Discover profit falls due to year-ago settlement

September 20, 2010 GMT

NEW YORK (AP) — Increased use of its credit cards and improved customer payment habits helped lift Discover Financial Services Co.’s fiscal third-quarter results, the company said Monday.

Sales volume for purchases made with its cards rose 5 percent over a year ago, to $24 billion. “I think that bodes well,” said Chairman and CEO David Nelms in an interview after the results were released. “Some of the discretionary spending is gradually coming back as consumers get a little more confidence in their financial situation.”

At the same time, late payments and write downs due to nonpayments fell. Nelms said those statistics reflect more cautious consumer who is spending less and more careful about managing their debt. “I think there are many consumers who are in better shape than they were three years ago,” he said.

For the three months ended Aug. 31, Discover Financial said net income attributable to common stockholders was $258.2 million, or 47 cents per share.


That compares with $552.9 million, or $1.07 cents per share, last year, which included a $287 million legal settlement related to antitrust litigation with Visa and MasterCard. Adjusted to remove that and other one-time items, the 2009 quarter profit was $131 million, or 25 cents per share.

Revenue fell 7 percent to $1.71 billion from $1.84 billion a year ago.

The drop in revenue reflects in part lower fees collected from customers making payments late, and the company’s elimination of overlimit fees beginning in February.

Analysts polled by Thomson Reuters, on average, expected the Riverwoods, Ill., company to post profit of 37 cents per share, on $1.66 billion revenue.

Nelms said the sales volume increase also reflected an increasing number of merchants that accept Discover. “I do think part of that is because our growing acceptance means more consumer spending is going on our cards,” he said.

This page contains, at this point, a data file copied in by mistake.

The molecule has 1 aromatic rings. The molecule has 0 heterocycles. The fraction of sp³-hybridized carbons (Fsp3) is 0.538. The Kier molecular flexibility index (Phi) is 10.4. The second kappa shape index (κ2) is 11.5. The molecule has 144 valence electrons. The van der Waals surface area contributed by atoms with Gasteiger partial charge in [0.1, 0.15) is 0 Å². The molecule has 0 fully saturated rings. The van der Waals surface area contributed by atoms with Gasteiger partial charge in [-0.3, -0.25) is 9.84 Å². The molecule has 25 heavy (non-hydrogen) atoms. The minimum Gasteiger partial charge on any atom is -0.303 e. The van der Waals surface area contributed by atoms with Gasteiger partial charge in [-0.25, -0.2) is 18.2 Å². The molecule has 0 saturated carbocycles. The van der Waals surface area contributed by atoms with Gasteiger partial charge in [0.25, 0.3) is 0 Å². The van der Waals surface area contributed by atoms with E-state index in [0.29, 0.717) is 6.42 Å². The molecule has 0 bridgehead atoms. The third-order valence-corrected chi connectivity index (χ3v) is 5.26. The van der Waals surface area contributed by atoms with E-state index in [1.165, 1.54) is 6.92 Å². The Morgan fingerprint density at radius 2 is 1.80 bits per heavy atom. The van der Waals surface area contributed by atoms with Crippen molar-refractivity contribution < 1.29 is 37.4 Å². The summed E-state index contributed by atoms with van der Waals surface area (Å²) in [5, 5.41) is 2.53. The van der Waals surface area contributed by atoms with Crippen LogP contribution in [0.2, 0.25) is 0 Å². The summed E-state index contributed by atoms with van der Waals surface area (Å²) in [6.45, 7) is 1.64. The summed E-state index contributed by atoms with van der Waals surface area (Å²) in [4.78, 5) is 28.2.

During a conference call to discuss the results, Nelms said recent deals mean the card will soon be accepted by merchants that handle over 97 percent of U.S. credit card purchase volume, and will bring Discover closer to the number of outlets that accept MasterCard and Visa cards. The wider acceptance rate will help increase future profits, he said.

Total outstanding credit cards loans were $45.2 billion, down $2.9 billion from a year ago, a drop the company said was driven by lower balances with promotional interest rates and an increased payment rate.

Total loans ended the quarter at $50.1 billion, down 2 percent from a year ago. The decline in credit card loans was somewhat offset by an increase in student loans, Discover said.

Discover last week said it was increasing its footprint in the student loan business by buying Student Loan Corp. from Citigroup Inc. for $600 million. During the call, Nelms said the acquisition is expected to add 9 cents per share to 2011 profit.


The CEO told The Associated Press the acquisition will bring student loans to 10 percent of its outstanding lending, and he expects that share of the business to grow. “I do think it will be a growing share, because I expect that student loans are going to grow faster over the next five to 10 years than credit cards,” he said.

That growth will come even though private companies are no longer able to write government-backed student loans. “The government will be directly originating all the government-insured loans, but I don’t see the government providing 100 percent of the cost of education, particularly for the middle class,” he said.

Increasing the portion of student loans will help improve Discover’s results, he added, because they tend to be less risky than credit cards, particularly since a large portion are co-signed by parents.

During the third quarter, loans over 30 days past due fell by $180 million, to a rate of 4.16 percent of balances, from 5.11 percent a year ago. Late payments peaked in the fourth quarter of 2009 and have continued to improve, the company said.

Discover also wrote off fewer balances as uncollectable. Net charge-offs dropped to 7.18 percent of balances, or $899. 5 million, from 8.4 percent, or $1.08 billion, last year.

The company reduced its provision for loan losses, or money set aside to cover uncollectable loans, by 34 percent, to $713 million, from an adjusted $1.09 billion a year ago. The reduction reflects a better outlook for payments in coming months, the company said.

Discover shares rose 59 cents, or 3.8 percent, to close at $16.16.